Disconnect revealed between recruiters, job seekersNews added by Benefits Pro on June 5, 2014

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Joined: September 07, 2011

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By Dan Cook

Is LinkedIn a good way to match a job with a job seeker?

Nearly half of recruiters say “yes.” But fewer than 20 percent of those looking for a job feel that way about the popular social media platform.

This was just one of the disconnects between the recruiters and the wanna-be-recruited in a new survey conducted by the ADP Research Institute. Its findings are contained in a whitepaper, “The Recruitment Quotient: Raising Your Talent IQ.” ADP said the survey results reveal “a growing chasm between job seekers and recruiters — even as new technology and social media use proliferates.”

Although both parties in the talent hunt are using social media and online career placement solutions, the disconnect illustrated in the LinkedIn data existed elsewhere.

For instance, ADP said, “many corporate career sites on the Internet are not mobile-enabled, which means the searches candidates want to perform are frequently delivered via a clumsy user experience designed for a different device, such as a PC.” That’s not going to work well, especially with the younger set who depend upon their phones to aid in the job search.

These younger people under the age of 30 are three times as likely to use Facebook as a job search resource as are those age 45 and older, the survey found.

“We found that younger workers were almost twice as likely to describe Facebook, Twitter and Google+ as having significant or moderate impact on their job searches when compared to workers over age 45,” said Tony Marzulli, ADP’s Vice President of Product Management for Talent Solutions. “It’s critical to address the social media usage patterns of younger workers to tap into the vast talent they will bring to the workforce of tomorrow.”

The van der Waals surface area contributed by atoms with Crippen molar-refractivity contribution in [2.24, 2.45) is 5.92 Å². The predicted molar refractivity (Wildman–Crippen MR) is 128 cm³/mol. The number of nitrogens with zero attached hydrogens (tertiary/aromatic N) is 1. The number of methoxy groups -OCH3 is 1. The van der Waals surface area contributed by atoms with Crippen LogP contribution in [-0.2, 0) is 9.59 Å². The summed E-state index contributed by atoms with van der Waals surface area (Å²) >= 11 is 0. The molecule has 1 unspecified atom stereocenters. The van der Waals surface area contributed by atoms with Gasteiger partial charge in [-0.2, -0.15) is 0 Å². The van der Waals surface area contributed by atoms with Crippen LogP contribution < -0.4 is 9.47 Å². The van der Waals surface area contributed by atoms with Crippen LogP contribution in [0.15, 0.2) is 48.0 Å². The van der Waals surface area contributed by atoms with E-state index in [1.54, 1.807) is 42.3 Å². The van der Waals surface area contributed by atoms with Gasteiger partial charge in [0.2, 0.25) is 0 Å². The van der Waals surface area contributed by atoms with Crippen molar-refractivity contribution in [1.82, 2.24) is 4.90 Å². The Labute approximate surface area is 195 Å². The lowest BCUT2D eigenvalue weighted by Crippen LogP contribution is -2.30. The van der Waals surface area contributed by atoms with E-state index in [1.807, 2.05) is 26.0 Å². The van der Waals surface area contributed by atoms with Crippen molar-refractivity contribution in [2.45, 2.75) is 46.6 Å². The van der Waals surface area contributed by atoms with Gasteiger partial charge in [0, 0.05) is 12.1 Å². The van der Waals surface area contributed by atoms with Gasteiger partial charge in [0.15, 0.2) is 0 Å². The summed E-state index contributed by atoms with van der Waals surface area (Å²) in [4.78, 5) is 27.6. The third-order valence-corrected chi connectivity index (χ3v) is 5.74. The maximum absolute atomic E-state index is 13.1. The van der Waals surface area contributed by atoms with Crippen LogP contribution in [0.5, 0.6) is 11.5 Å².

LinkedIn did score well with one survey segment, salaried workers. They are “almost twice as likely to list LinkedIn as having a significant to moderate impact in their job-search efforts” as other types of workers.

Other findings of interest:
  • 46 percent of recruiters think that job-applicant tracking “works well,” while only 16 percent of job seekers feel the same way;

  • 58 percent of job seekers believe that a reasonable time between an initial interview and job offer is one to two weeks, even as employers are extending the length and thoroughness of personality screening tests and interviews. The average recruiter is using more than four systems during the recruitment process;

  • 60 percent of job seekers are frustrated by a lack of quality positions; on the flipside of that coin, 52 percent of recruiters complained that they weren't seeing enough quality of applicants; and

  • 30 percent of recruiters rated their current recruitment solution as “very good” or “excellent” in providing an end-to-end process for acquiring talent.
“Clearly, there is an opportunity for talent acquisition tools and services to evolve to bring together recruiters and job seekers, since each requires the other for success,” said Terry Terhark, president of talent acquisition solutions at ADP. “As expectations continue to change and talent shortages rise, it will be critical to find common ground between these two groups to enable companies to attract and retain top talent and drive competitive advantage.”

Originally published on BenefitsPro.com
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